Wednesday, 10 December 2014

Interwar Romanesque Churches
Australia : 1

In Australia, after the First World War, ecclesiastical architecture began moving beyond the neo-Gothic which had been the common idiom for churches for almost a century previously. Architects began experimenting in various styles, among them what we might term a vernacular Romanesque.

Elements of the Romanesque architectural vocabulary began to be incorporated into new churches all around Australia. Mostly, the exteriors of these buildings were quite handsome and built in brick, often with stone dressings to the doors and windows. Typically, the interiors bore little resemblance to the Romanesque churches of Europe and were less successful.

This post includes some photographs of just a few of these churches, but further posts of this genre will appear on this Blog in the future.

Church of the Holy Family Maroubra (Archdiocese of Sydney) 1930's.
Architect unknown.
Beautiful proportions with an elegant, uninterrupted facade.

The Church of Our Lady of the Holy Rosary, Taree (Diocese of Maitland & Newcastle) 1930.
Architect : Peter J Gannon.
This beautifully articulated facade features that arcading frequently found in German Romanesque churches.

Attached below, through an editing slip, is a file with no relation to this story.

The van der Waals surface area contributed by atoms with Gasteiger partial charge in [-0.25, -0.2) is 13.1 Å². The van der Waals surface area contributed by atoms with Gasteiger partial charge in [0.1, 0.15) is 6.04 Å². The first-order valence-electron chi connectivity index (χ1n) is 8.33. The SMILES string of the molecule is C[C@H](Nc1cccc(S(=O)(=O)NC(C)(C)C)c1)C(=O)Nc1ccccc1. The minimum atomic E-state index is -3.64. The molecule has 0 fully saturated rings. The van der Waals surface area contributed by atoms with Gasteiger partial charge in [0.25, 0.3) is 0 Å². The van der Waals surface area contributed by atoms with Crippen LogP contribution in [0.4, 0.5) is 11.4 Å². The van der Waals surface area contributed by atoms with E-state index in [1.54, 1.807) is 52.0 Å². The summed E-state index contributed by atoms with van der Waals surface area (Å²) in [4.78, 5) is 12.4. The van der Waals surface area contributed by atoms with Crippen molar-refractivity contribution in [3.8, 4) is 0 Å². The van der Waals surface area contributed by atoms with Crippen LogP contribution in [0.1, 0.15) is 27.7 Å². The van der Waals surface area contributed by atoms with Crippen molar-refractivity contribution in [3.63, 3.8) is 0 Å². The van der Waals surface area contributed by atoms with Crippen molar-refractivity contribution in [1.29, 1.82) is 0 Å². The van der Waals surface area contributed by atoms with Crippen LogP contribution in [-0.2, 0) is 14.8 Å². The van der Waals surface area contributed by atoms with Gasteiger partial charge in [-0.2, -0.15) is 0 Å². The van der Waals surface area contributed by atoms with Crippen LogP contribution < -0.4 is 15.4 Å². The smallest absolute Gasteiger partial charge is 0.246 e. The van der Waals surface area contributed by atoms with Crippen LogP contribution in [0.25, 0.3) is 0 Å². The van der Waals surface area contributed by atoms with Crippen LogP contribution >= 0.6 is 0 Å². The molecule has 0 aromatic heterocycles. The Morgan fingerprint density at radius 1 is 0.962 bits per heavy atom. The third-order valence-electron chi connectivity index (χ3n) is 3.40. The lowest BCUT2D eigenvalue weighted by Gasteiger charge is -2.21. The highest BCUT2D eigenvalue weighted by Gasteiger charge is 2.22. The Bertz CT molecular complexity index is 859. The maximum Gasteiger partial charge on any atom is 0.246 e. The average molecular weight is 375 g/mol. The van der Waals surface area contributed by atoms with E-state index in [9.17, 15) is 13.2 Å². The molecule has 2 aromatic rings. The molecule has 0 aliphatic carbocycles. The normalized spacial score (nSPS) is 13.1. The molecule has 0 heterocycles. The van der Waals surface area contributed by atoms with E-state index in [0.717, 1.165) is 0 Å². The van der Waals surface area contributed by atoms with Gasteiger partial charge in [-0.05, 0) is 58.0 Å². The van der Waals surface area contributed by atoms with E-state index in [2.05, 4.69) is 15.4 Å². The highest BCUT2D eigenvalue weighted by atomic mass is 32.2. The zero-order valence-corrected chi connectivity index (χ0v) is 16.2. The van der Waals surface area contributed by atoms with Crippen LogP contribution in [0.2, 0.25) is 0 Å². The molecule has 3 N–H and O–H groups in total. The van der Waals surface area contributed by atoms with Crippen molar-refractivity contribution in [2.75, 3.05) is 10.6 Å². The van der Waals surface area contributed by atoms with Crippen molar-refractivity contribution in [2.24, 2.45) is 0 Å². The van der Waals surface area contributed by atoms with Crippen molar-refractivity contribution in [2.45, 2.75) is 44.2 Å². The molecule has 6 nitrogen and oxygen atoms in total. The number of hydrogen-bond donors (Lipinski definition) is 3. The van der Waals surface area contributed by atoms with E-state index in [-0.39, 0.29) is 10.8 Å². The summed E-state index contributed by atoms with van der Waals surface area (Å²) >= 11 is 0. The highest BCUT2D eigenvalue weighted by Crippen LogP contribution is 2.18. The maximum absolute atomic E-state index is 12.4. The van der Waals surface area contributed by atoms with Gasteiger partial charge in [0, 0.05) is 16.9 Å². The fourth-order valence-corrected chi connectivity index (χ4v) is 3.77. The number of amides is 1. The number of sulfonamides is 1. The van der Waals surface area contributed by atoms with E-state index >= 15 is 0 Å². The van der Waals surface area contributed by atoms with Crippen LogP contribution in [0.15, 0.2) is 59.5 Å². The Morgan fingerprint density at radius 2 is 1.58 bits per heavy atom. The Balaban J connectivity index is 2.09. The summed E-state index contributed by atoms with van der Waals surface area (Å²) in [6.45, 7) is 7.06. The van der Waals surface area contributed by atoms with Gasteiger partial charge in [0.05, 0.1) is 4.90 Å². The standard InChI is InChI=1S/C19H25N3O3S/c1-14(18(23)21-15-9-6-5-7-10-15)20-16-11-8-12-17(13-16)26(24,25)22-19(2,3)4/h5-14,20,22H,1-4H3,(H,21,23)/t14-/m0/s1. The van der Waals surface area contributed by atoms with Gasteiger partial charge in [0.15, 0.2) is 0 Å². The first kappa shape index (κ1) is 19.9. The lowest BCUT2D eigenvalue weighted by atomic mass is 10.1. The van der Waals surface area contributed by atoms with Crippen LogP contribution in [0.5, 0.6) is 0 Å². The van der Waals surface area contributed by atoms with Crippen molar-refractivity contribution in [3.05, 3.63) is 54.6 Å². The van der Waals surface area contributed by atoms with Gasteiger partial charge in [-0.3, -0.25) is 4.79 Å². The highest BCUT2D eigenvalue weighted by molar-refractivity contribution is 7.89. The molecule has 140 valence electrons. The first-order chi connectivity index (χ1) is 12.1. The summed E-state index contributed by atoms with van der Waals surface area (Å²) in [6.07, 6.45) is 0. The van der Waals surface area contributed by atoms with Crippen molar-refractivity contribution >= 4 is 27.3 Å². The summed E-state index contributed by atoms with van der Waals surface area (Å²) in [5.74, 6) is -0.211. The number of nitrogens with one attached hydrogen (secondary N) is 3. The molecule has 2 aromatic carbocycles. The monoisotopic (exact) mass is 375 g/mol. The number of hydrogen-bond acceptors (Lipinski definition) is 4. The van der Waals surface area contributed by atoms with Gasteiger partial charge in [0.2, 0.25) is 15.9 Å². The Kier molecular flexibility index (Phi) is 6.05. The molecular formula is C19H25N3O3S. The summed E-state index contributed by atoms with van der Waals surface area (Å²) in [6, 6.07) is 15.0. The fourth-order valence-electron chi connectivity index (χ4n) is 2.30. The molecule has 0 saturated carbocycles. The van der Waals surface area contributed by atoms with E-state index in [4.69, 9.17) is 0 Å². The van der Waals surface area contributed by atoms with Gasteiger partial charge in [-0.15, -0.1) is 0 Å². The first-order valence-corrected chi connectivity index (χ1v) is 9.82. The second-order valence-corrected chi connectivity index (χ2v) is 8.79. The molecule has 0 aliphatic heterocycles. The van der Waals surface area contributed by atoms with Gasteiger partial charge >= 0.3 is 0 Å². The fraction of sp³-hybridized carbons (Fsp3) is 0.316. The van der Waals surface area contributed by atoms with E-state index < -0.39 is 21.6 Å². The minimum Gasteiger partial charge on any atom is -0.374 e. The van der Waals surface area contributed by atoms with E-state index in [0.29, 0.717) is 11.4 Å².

Here, the facade is enhanced by a polychromatic brick treatment.
The classical portico is perhaps slightly out of place.
Ugly screens of steel mesh placed over the two windows disturb the proportions of the facade.

The Church of Christ the King, Taralga (Archdiocese of Canberra & Goulburn) 1934.
Architect unknown.
This little masterpiece of the neo-Romanesque is found in a small country town.
The subtly articulated facade is set-off by a dramatic apse-shaped open portico.
Note that the portico is supported on twisted-barley columns made of brick.
The wheel window is a true glory.

A further view of the Church of Christ the King, Taralaga.
Splendid proportions.
Had asymmetry been created with one baptistery flanking the facade instead of the paired arrangement,
it would have been even better.
Image :

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